Madagascar is an African nation with a vast array of natural resources such as minerals, arable land, forests, fish, and the country's beautiful scenery. Despite Madagascar's enormous natural resources, the country is still classified as a developing economy. In 2018, according to data from the IMF, the Malagasy GDP was the 135th highest in the world at roughly $12.5 billion. The Malagasy economy is heavily reliant on the natural resources in the country.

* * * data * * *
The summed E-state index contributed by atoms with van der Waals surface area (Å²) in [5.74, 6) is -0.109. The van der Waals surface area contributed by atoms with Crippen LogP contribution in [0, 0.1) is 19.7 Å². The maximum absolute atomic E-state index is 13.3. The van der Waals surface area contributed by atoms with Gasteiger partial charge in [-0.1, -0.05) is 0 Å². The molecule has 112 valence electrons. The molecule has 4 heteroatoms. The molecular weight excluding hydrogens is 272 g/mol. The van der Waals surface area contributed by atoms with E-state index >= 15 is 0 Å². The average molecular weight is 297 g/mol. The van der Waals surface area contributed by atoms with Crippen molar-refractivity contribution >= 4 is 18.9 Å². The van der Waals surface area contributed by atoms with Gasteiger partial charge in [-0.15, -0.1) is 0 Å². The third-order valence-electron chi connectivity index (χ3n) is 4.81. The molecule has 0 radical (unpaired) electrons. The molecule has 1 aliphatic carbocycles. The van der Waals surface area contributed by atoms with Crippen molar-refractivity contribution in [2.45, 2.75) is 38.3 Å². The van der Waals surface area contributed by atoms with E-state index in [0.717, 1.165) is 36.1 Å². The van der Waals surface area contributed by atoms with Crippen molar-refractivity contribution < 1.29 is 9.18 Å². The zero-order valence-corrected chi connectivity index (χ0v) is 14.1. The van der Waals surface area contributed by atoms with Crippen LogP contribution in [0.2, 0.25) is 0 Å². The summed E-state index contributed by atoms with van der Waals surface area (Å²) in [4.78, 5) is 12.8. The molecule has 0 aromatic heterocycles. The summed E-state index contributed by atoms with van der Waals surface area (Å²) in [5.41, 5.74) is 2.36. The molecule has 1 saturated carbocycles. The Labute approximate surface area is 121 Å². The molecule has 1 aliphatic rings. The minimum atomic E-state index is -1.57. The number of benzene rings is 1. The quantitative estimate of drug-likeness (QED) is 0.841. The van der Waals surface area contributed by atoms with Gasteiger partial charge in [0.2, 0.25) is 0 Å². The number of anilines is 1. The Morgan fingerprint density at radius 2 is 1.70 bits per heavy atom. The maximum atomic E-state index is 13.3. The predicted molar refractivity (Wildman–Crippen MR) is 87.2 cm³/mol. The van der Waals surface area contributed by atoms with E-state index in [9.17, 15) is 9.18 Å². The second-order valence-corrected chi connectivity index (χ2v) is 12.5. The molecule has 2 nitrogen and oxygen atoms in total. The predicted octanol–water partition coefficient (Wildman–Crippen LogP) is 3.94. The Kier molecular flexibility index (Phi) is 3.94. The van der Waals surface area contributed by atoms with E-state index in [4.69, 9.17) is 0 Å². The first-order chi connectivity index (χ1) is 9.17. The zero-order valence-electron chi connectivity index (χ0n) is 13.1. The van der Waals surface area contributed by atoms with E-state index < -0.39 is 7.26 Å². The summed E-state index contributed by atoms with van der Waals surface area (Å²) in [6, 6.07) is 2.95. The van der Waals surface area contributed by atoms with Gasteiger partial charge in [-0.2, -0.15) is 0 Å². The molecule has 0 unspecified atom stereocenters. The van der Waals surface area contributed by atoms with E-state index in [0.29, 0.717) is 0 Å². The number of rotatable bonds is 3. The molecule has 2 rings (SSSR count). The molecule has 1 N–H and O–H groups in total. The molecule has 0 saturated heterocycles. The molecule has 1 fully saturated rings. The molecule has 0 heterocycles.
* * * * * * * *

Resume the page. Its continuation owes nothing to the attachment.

One of Madagascar's essential natural resources is fish. Some of the common varieties of fish found in Madagascar's territorial waters include yellowfin tuna, black marlin, bonito, and sea bream. Fishing in Madagascar can be divided into three main categories, subsistence fishing, sports fishing, and commercial fishing. Most of the fishing in Madagascar takes place within the Indian Ocean. In Madagascar, subsistence fishing is mainly carried out by the local communities to supplement their diet. The subsistence fishermen in Madagascar rely primarily on traditional fishing methods such as spearing. The Malagasy fishermen also use smaller traditional vessels. Sports fishing in Madagascar is mainly carried out by visitors to the country. Some of Madagascar's most popular sports fishing areas include the Mitsio Archipelago and the Radama Archipelago. Mitsio Archipelago is popular with sports fishers because of its clear waters. Commercial fishing is one of Madagascar's essential economic activities. Madagascar's commercial fishing sector has attracted investment from foreign organization such as the EU. The Madagascan government allows the members of the EU to maintain a fleet of fishing ships in the country's territorial waters. The EU fleet in Madagascar is made up of fishing vessels from a variety of nations such as France, Spain, and Italy. The government of Madagascar has urged the country's fishermen to practice aquaculture to increase fish production in the country.